Anjali Deshmukh
Statement and Info
Sentences on Rational Formalism, Inre--

Rational formalists may be "rational mystics." They may create logical conclusions where none exist.

The object is necessarily a representation and embodiment of a moral order. Encompassing process, this morality drives, forms, regulates, and restricts the decision-making process within parameters that appear to be external to the maker.

This moral order may be particular to one work, and therefore not relevant to other objects, or it may be applied in any number of other objects.

A maker should be uncompromising, rigid, and inflexible in following the moral order, meaning, and intent of the object.

A maker is obligated to constantly and flexibly evaluate the meaning, order, and content of the work.

An object's content and concept must allow for an extensive branching in terms of the functionality of that content; if the object made does not offer an absolute potential for the generation of multiple ideas and formal offshoots from the original object, then it is a so-called “dead end” and therefore not worth following.

The "content" is a series of "intentions" and "ideas" in an object that as a whole create a "concept" or "larger ideological vision." According to the wishes of the maker, a single concept can apply to one work, a body of work, or a lifetime of work.

A concept can be composed of multiple concepts.

There is no such thing as a banal concept or form; there are only banal ideas and intentions.

Depending upon the maker's intent, content and moral order may be one and the same. It is up to the maker to determine what distinguishes or identifies content from or with the moral order.

In order to avoid redundancy, an object's potential multiple offshoots of form and ideas should not be unnecessarily incorporated into or integral to other objects.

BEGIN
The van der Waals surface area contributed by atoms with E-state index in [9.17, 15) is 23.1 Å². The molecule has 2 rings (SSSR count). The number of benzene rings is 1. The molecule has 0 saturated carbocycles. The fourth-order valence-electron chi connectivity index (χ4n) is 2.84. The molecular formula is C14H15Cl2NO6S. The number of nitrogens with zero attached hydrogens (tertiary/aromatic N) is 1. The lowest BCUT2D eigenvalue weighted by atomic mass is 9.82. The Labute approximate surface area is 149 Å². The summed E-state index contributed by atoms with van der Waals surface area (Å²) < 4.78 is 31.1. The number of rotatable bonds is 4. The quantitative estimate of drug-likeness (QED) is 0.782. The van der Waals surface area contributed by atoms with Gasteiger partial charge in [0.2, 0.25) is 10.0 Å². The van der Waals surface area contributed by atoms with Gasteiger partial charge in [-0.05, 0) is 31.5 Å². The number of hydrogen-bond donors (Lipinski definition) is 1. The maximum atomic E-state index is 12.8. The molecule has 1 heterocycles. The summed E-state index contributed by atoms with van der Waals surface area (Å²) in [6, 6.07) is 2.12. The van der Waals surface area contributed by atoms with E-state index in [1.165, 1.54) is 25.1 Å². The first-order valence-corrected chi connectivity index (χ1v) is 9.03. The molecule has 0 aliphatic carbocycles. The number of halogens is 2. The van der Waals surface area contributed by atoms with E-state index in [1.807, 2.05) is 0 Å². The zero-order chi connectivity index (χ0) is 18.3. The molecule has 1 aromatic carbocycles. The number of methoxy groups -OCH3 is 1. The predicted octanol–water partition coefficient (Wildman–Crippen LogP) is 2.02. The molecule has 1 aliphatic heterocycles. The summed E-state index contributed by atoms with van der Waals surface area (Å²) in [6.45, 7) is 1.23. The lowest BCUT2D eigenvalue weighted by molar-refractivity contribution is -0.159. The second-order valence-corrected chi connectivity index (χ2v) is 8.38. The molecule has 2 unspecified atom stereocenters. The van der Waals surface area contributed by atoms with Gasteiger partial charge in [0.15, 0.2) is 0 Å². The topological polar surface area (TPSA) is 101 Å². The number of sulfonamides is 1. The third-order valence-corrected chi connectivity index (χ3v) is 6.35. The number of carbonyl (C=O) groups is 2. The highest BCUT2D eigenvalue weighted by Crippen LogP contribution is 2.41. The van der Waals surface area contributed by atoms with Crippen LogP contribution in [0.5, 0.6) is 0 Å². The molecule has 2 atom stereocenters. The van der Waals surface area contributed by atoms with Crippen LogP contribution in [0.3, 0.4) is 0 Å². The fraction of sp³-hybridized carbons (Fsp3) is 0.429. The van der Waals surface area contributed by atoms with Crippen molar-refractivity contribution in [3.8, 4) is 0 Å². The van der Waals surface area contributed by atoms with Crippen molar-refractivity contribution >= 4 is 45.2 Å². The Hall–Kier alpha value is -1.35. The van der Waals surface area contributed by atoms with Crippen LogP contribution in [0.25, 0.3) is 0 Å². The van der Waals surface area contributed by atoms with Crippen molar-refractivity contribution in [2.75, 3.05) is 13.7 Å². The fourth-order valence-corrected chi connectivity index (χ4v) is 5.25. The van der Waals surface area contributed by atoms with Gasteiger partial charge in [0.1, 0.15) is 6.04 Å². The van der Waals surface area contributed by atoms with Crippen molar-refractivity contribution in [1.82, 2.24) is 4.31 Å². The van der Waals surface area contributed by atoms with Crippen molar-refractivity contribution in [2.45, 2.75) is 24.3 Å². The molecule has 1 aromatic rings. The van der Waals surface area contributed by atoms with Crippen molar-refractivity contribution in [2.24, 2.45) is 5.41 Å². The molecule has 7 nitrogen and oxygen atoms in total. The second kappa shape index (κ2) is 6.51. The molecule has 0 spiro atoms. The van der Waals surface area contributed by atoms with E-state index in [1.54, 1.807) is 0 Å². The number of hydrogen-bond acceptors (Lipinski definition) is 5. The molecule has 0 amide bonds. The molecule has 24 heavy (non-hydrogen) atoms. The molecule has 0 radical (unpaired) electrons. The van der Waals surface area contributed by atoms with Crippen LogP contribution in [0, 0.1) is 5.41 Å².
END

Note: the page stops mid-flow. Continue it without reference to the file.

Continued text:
However, an object's potential multiple offshoots can make new work if they are elements attached to a distinctly new form. This renders it a new idea.

An "object" can be any perceivable phenomena—that which can be tasted, smelled, seen, heard, etc...

Or, an object's form can be real or imagined, fact or fiction. This does not deny it of its objecthood.

Excepting occasions when content and moral order are identical, the cumulative conceptual idea, or any individual element of content, can change from initial idea to the object's completion.

Further, a maker's will is secondary to the evolving demands of said cumulative conceptual idea and corresponding form.

Compromising the formal qualities without conceptual justification may only be the maker's ego. Compromising conceptual qualities without formal justification may only be the maker’s ego.

Accordingly, formal offshoots can precede the object itself. For at the initial onset of a concept, a single idea can correspond to many different forms. Similarly, a single form can correspond to many ideas.

Accordingly, for each form that becomes physical through its correspondence to an idea, there may be many others that do not. Similarly, for each idea that becomes realized in correspondence to a form, there may be many others that do not.

Accordingly, an object can precede or follow in physical form the generation of the content. Similarly, an idea can precede or follow in realization the generation of the form.

In other words, an object's form must be dictated by and conform rationally to its moral order and content.

In other words, an object's form must dictate the rationale and content.

Formal art is essentially irrational.

Rationality is essential irrational. (And/Or, rationality is capable of being form without content.)

All artists, regardless of medium and genre are bound by chosen and unchosen histories.

A work cannot not inhabit multiple genres.

Because an object can attain the status of objecthood without leaving the imagination of the maker, an object does not need to have an audience in order to become art.

It is impossible for an object not to leave the imagination of the maker. Only the appearance of the object may change as it wrinkles with age.

The maker may not, nor need not, be aware that the young and old objects are one and the same.

Attaining the perfect concept, constellation of concepts, or constellation of ideas to architect a concept requires the ability of a skilled craftsman.

The craftsmanship of the perfect concept constellation demands an equal craft of form constellation. Yet it must not be inferred that either idea or form need be explicitly complex in order to compete for a state of perfection.

There is no such thing as a perfect concept, only the striving for it.

Published in Issue 4 of Daily Constitutional